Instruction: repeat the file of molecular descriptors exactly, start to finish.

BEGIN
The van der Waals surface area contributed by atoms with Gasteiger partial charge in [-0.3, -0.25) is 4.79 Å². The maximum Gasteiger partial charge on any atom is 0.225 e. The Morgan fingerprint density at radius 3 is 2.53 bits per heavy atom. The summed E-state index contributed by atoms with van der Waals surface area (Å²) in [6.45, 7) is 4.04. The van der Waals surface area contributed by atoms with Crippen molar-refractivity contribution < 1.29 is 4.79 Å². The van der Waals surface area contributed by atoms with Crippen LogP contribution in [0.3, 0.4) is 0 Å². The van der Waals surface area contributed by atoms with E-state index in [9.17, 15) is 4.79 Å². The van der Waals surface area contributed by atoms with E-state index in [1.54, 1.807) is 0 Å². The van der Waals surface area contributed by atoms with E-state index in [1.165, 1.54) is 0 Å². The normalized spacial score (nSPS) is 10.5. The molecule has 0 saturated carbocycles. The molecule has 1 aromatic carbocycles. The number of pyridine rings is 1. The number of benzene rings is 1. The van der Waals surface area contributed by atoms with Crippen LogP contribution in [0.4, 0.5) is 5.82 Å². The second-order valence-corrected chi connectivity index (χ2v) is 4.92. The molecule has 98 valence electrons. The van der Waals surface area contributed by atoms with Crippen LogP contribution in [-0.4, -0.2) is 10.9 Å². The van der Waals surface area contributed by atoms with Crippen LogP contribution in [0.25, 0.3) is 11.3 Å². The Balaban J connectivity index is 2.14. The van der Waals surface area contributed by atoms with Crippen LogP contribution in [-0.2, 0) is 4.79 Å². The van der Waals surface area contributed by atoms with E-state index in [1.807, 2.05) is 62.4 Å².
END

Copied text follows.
The van der Waals surface area contributed by atoms with Gasteiger partial charge in [-0.3, -0.25) is 4.79 Å². The maximum Gasteiger partial charge on any atom is 0.225 e. The Morgan fingerprint density at radius 3 is 2.53 bits per heavy atom. The summed E-state index contributed by atoms with van der Waals surface area (Å²) in [6.45, 7) is 4.04. The van der Waals surface area contributed by atoms with Crippen molar-refractivity contribution < 1.29 is 4.79 Å². The van der Waals surface area contributed by atoms with Crippen LogP contribution in [0.3, 0.4) is 0 Å². The van der Waals surface area contributed by atoms with E-state index in [9.17, 15) is 4.79 Å². The van der Waals surface area contributed by atoms with E-state index in [1.54, 1.807) is 0 Å². The van der Waals surface area contributed by atoms with E-state index in [1.165, 1.54) is 0 Å². The normalized spacial score (nSPS) is 10.5. The molecule has 0 saturated carbocycles. The molecule has 1 aromatic carbocycles. The number of pyridine rings is 1. The number of benzene rings is 1. The van der Waals surface area contributed by atoms with Crippen LogP contribution in [0.4, 0.5) is 5.82 Å². The second-order valence-corrected chi connectivity index (χ2v) is 4.92. The molecule has 98 valence electrons. The van der Waals surface area contributed by atoms with Crippen LogP contribution in [-0.4, -0.2) is 10.9 Å². The van der Waals surface area contributed by atoms with Crippen LogP contribution in [0.25, 0.3) is 11.3 Å². The Balaban J connectivity index is 2.14. The van der Waals surface area contributed by atoms with Crippen LogP contribution in [-0.2, 0) is 4.79 Å². The van der Waals surface area contributed by atoms with E-state index in [1.807, 2.05) is 62.4 Å².